In the case of Arjuna, he is a noble prince and a prestigious member of society’s warrior class, so it’s his duty to defend dharma as it would be for any military leader of his stature. His service isn’t to himself, it’s to the Total. As a defender of dharma, he must constantly make the right decision based on the given situation because dharma isn’t absolute. In other words, like removing a gangrenous limb, sometimes harsh or even violent action is necessary to maintain the well-being of the greater. But often, understanding what the right thing to do is not easy. There is lack of information, lack of knowledge or just plain confusion due to so many forces coming at us at once. How many of us would not feel compassion for friends, family and teachers standing on the enemy’s side as Arjuna did? How many of us would not feel weakened by the predicament of wanting to defend dharma but at the same time, having to risk losing it by killing those who directly or indirectly help preserve it? How many of us would lose our ability to discriminate and in the end, drop our weapon in despair? This is what Arjuna is wrestling with at the beginning of the Gita.
Many people know karma to be short-hand for cause and effect, the accumulation of past actions or its biblical equivalence, “reaping what you sow.” However, it has much more significance. Karma translated is “action” and normally refers to any action. But in scriptural terms, it specifically means “an action or ritual in which there’s an offering.” Thus, in parts of the Gita it has a religious quality. Karma is also described as the cause of rebirth. Through their actions, an individual accumulates both good karma (the fruits of proper action) and bad karma (the fruits of improper action). In this way, karma is accrued like credit. According to scripture, one may gain access to heaven if enough good karma is earned. However, once all their good karma is used up, the being will return to the world once again. An individual’s karma account also determines what kind of womb their rebirth will take place in (person or animal) and what kind of parents they will be afforded. Therefore, if one leads a life of deception, greed and anger, in their next life, they will be born as an animal where they can fully express and begin to exhaust those traits. If one, instead, leads a life of self-mastery and a desire to know the truth, they will be given the right body, parents and circumstances to help them arrive closer to their objective. Thus, according to scripture, karma is closely related to samsara and one’s entrapment in the endless cycle of birth and death.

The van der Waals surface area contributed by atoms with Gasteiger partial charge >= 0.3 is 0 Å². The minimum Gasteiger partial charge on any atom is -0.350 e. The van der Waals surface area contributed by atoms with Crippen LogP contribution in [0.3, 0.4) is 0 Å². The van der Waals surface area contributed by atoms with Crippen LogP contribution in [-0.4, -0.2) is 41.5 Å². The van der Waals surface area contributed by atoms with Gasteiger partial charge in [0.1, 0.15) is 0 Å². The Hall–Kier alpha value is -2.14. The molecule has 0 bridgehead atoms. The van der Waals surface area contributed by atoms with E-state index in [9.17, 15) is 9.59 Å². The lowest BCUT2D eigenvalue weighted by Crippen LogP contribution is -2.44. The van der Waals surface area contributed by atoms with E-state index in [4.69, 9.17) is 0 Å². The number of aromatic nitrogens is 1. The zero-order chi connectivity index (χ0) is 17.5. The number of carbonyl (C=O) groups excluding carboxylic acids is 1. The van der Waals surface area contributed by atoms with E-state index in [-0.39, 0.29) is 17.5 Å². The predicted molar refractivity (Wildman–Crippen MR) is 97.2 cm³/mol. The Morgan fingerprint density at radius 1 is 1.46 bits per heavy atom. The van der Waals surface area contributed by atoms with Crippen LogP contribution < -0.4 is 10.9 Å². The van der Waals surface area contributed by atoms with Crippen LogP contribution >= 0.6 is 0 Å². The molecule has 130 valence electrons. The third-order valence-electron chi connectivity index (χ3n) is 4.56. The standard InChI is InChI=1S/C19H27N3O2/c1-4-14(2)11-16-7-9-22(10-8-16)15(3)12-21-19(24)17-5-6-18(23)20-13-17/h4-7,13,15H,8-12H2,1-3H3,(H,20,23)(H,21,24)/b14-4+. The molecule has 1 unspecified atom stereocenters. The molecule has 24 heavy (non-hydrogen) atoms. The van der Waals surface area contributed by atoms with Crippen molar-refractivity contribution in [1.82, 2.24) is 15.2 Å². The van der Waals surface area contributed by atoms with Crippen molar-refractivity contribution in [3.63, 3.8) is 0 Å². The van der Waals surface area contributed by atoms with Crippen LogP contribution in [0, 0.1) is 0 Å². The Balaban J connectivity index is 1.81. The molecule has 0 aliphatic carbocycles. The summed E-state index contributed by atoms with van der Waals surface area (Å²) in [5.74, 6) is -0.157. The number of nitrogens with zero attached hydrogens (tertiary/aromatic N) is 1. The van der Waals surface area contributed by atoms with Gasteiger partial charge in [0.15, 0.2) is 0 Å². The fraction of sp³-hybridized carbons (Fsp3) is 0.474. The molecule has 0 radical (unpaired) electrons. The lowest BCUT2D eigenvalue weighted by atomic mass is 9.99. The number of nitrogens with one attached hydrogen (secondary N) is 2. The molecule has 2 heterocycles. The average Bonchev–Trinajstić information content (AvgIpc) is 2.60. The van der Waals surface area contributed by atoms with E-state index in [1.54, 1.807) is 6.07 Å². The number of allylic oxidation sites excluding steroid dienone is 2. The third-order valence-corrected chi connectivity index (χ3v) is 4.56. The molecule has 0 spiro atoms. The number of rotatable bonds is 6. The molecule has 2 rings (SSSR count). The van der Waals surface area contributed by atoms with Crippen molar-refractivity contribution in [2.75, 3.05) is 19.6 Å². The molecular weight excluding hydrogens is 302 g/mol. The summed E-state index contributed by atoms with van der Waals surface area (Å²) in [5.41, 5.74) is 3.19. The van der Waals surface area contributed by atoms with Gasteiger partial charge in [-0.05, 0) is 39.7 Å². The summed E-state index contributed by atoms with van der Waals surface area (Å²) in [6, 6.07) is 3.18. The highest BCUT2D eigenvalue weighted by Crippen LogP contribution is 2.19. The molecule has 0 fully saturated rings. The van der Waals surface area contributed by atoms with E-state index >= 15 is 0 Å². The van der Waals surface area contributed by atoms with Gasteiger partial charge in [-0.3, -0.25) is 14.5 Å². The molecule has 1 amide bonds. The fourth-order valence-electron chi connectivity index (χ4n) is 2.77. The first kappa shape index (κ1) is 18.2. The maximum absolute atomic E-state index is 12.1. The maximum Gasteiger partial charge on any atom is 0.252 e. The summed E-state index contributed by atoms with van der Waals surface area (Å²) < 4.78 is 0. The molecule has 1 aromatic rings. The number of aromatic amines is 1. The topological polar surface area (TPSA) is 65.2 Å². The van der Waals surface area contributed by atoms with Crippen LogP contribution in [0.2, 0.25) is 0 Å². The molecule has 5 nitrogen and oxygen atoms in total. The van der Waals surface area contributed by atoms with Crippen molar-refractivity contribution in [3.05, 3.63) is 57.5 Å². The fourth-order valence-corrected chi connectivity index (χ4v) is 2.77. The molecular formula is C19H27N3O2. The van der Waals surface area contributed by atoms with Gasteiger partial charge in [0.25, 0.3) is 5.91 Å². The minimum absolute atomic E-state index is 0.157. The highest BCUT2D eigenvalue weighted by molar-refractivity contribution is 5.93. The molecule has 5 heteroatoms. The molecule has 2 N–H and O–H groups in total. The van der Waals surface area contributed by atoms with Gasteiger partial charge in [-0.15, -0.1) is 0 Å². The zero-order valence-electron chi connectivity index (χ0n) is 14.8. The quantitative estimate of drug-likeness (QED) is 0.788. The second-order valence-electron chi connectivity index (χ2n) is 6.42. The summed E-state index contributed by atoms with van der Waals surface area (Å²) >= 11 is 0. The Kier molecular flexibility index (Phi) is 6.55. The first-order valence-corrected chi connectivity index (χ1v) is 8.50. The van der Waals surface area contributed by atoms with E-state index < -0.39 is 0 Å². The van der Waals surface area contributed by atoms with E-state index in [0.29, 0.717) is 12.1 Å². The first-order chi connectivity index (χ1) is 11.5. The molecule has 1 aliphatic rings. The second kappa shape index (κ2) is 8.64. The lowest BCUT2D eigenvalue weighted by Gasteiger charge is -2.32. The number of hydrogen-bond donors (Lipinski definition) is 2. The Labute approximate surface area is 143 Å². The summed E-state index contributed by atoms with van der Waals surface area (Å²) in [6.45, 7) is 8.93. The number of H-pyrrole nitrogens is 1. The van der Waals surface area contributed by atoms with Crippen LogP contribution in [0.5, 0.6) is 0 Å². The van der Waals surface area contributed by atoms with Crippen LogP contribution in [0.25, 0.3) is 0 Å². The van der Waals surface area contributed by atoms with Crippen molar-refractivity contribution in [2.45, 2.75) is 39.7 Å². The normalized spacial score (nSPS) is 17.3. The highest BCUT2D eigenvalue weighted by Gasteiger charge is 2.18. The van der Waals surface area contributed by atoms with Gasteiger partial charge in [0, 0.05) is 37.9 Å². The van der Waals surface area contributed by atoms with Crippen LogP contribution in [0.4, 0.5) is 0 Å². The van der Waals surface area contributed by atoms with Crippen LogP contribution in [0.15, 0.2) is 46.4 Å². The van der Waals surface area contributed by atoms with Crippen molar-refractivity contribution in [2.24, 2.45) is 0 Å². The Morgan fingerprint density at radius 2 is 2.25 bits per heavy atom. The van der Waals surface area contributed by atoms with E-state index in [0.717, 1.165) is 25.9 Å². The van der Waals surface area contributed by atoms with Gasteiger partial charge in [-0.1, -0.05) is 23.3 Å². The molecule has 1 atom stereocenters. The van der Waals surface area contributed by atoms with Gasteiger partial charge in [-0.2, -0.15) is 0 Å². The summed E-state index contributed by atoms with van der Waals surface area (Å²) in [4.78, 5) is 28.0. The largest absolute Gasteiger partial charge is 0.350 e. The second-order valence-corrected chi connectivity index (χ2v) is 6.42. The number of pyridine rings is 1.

Like dharma and karma, samsara (bondage) is another Sanskrit word that has become ubiquitous. Because of its soft phonetics and exotic connotation, it’s name is ironically used to promote everything from perfume to health supplements. It’s ironic because with a little insight, one quickly realizes samsara isn’t something you want. Samsara can be described many ways, but one of the more useful is “the belief that joy is in the object.” “Object” means all objects including experiences, people, and relationships. And the problem isn’t so much the objects themselves, as it is the ways in which we become trapped by them.
When you desire an object you create a sort of mental itch—a subtle or not-so-subtle anxiety. The more you think about the object, the more irritable the itch becomes until finally, by acquiring the object of your desire you’re able to scratch. The apparent happiness of getting what you want doesn’t come from the object, it comes from the relief you experience from finally scratching. And once that itch is gone, it’s off to the next one! For most people it becomes a perpetual rash so that their entire lives are just itch-scratch-itch-scratch. Samsara is like a mental rash. Objects don’t make me itch, I make me itch. When you finally become tired of all the scratching, you’re ready to get out of samsara and seek freedom. This is how in Vedanta, they are able to say you are both the problem and the solution.